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Rusk County man behind bars for theft of livestock, other charges

Charles Allen Robinson Jr. arrested near Kilgore for alleged crimes committed in Rusk, Shelby, Upshur and Henderson Counties 

When Texas & Southwestern Cattle Raisers Association Special Rangers Larry Hand and Bo Fox showed up to Charles Allen Robinson Jr.’s home with a warrant Jan. 27, the accused didn’t go easy. In fact, it took the duo plus Department of Public Safety troopers and Rusk County Sheriff’s Department deputies to finally get him into custody — which only meant more trouble for Robinson.

He faces the following charges:

  • Third-degree felony, Theft of Livestock, Shelby County, related to the theft of 157 cows
  • Third-degree felony, Theft of Livestock, Shelby County, related to the theft of 26 heifers
  • Third-degree felony, Issuance of Bad Check, Shelby County, related to payment for cattle
  • Third-degree felony, Theft of Livestock, Upshur County, related to theft of 13 head of cattle
  • Evading arrest, Rusk County
  • Resisting Arrest, Rusk County
  • Harassment/Bond Forfeiture, Upshur County
  • Insurance Fraud, Henderson County

All the crimes were committed in September and October 2021. The arrest was the culmination of a lengthy investigation led by Hand.

The special ranger would like to acknowledge the assistance of the following agencies and departments: Shelby County District Attorney’s Office, Upshur County District Attorney’s Office, Rusk County Sheriff’s Office and Texas Department of Public Safety troopers.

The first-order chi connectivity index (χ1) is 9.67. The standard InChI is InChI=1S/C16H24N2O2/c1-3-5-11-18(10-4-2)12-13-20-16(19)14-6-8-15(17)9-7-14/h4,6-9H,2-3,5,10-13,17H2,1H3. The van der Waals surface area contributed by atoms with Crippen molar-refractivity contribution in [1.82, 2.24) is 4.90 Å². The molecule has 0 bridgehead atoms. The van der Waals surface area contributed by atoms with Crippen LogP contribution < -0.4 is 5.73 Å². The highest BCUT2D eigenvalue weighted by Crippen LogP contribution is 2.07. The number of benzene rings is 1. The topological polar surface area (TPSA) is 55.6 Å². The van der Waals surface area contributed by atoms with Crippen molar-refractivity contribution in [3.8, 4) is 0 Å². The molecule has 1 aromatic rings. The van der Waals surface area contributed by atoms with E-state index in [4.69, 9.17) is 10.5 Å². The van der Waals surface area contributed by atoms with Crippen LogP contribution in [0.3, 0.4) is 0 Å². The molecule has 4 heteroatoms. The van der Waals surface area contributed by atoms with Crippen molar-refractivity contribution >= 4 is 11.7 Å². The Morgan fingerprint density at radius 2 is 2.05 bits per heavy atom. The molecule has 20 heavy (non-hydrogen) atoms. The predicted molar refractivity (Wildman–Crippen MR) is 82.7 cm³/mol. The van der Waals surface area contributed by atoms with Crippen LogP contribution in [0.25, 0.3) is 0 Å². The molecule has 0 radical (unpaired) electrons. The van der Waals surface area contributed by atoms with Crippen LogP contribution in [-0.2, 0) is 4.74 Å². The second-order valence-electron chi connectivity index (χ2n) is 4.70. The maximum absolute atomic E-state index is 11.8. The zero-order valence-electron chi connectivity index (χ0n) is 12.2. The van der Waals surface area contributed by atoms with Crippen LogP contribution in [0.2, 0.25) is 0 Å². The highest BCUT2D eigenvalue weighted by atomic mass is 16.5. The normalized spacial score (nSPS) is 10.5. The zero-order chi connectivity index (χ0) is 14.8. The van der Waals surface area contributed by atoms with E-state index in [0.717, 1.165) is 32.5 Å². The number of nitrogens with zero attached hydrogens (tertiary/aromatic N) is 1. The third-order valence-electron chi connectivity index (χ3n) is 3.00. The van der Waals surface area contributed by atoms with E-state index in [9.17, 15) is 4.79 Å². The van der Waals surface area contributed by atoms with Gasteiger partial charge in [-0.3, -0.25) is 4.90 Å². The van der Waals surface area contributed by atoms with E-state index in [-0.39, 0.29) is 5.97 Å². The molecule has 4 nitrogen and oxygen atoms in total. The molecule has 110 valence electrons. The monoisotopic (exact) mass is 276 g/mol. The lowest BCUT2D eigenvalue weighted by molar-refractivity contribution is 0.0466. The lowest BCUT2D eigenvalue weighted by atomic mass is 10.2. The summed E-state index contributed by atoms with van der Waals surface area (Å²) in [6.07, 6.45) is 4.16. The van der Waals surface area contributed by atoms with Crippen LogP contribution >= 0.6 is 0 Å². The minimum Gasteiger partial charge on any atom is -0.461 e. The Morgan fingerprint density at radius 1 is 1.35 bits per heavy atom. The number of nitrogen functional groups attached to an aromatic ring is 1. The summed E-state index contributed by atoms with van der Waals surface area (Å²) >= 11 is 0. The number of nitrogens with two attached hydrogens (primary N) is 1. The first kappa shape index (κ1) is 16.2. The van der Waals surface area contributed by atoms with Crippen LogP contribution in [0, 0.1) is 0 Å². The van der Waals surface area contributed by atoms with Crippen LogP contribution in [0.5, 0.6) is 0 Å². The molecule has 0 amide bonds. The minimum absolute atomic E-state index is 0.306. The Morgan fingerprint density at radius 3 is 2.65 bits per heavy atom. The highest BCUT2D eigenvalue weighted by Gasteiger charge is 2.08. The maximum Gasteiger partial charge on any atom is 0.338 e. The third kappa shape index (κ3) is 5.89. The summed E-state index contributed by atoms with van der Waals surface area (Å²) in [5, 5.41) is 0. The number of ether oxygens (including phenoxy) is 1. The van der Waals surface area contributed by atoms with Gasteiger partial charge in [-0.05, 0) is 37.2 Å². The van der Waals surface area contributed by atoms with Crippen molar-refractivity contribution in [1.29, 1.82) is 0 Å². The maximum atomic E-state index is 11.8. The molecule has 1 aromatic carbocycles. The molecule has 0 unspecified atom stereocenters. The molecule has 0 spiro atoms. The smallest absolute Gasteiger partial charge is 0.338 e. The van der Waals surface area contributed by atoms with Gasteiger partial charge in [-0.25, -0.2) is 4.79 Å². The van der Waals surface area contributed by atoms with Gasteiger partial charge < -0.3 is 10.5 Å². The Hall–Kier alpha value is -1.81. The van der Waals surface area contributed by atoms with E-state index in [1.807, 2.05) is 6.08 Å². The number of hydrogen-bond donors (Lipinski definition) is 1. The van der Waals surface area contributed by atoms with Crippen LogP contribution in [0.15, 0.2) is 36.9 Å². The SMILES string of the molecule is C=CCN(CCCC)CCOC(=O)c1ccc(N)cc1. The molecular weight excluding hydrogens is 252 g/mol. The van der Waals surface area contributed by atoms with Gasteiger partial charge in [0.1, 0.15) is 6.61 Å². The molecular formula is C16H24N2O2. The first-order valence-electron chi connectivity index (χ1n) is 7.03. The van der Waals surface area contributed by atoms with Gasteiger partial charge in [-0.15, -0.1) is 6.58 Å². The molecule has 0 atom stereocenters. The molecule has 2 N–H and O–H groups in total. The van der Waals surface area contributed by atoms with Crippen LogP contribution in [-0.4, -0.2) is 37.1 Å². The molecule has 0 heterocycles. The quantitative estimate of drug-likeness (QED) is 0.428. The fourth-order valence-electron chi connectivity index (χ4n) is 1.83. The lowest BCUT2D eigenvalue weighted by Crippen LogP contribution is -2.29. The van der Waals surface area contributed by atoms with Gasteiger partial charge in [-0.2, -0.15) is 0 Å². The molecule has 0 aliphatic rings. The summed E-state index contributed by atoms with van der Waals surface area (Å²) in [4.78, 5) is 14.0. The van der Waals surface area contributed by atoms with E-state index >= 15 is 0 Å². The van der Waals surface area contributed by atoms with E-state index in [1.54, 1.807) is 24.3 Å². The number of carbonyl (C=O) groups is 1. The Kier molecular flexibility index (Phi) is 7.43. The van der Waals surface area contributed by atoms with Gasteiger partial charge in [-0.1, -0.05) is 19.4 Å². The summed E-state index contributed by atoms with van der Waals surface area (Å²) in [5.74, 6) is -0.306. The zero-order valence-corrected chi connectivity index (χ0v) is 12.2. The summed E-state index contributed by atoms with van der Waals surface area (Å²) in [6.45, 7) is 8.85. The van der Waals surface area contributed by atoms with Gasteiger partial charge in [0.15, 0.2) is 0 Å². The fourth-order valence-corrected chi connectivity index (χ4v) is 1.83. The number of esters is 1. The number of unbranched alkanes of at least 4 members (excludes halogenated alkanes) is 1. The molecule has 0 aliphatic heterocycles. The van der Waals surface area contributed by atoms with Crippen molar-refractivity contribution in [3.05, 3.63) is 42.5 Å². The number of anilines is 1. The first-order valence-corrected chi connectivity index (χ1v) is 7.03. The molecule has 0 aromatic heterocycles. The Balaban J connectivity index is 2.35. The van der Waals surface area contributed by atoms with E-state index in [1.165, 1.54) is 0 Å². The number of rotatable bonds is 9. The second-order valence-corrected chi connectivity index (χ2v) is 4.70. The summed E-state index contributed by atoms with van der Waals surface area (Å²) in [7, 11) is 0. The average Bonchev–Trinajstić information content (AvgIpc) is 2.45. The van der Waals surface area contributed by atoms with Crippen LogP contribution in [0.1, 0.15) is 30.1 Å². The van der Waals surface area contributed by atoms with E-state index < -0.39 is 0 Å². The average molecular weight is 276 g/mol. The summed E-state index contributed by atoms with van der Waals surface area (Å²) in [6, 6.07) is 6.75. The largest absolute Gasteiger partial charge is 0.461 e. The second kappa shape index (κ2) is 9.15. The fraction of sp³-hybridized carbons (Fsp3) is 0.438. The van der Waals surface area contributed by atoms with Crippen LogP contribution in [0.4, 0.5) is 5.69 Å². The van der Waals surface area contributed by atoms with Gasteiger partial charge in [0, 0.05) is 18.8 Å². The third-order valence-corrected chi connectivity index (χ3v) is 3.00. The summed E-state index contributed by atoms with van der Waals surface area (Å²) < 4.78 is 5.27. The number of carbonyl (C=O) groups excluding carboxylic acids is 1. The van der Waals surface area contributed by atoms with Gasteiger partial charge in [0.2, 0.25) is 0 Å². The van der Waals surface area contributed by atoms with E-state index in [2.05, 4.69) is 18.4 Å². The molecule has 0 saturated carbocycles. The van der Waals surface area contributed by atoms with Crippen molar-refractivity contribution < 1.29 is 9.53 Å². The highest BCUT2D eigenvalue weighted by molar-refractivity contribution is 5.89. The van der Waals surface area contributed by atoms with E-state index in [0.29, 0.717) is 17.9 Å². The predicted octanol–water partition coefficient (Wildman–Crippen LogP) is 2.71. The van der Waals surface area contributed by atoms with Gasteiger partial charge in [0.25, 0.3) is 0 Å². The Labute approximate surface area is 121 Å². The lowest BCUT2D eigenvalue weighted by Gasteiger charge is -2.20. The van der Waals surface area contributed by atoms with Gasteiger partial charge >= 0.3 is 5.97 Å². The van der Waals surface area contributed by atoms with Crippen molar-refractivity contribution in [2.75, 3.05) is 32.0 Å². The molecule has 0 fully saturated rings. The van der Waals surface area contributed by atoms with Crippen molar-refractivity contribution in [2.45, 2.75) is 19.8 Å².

Robinson’s bonds are pre-set at $267,000. The bonds on the three Shelby County felony warrants will be set upon his arraignment there. The investigation continues with other charges possible. Upon conviction, Theft of Livestock in Texas carries a penalty range of 2 to 10 years in state prison and/or $10,000 fine.

At this time, Robinson remains in custody.

Hand said this case is a good reminder it’s important for any livestock business to maintain good, clear accounting records and never accept partial payment.

“But if something goes sideways,” he said, “TSCRA can step in to help. We’ve been doing it since 1877.”


Texas & Southwestern Cattle Raisers Association’s special rangers are an elite group of law enforcement officers who have extensive knowledge of the cattle industry. While they primarily investigate cattle theft and other agricultural crimes, they are well-trained in all facets of law enforcement. In all, the association has 30 special rangers stationed throughout Texas and Oklahoma who are commissioned through the Texas Department of Public Safety or Oklahoma State Bureau of Investigation.

The special rangers also oversee more than 80 market inspectors who collect data, such as brands and other identifying marks on about 5 million cattle sold at 100 Texas livestock markets each year. That information is entered into the association’s recording and retrieval system, which is a vital tool for law enforcement when investigating theft cases.

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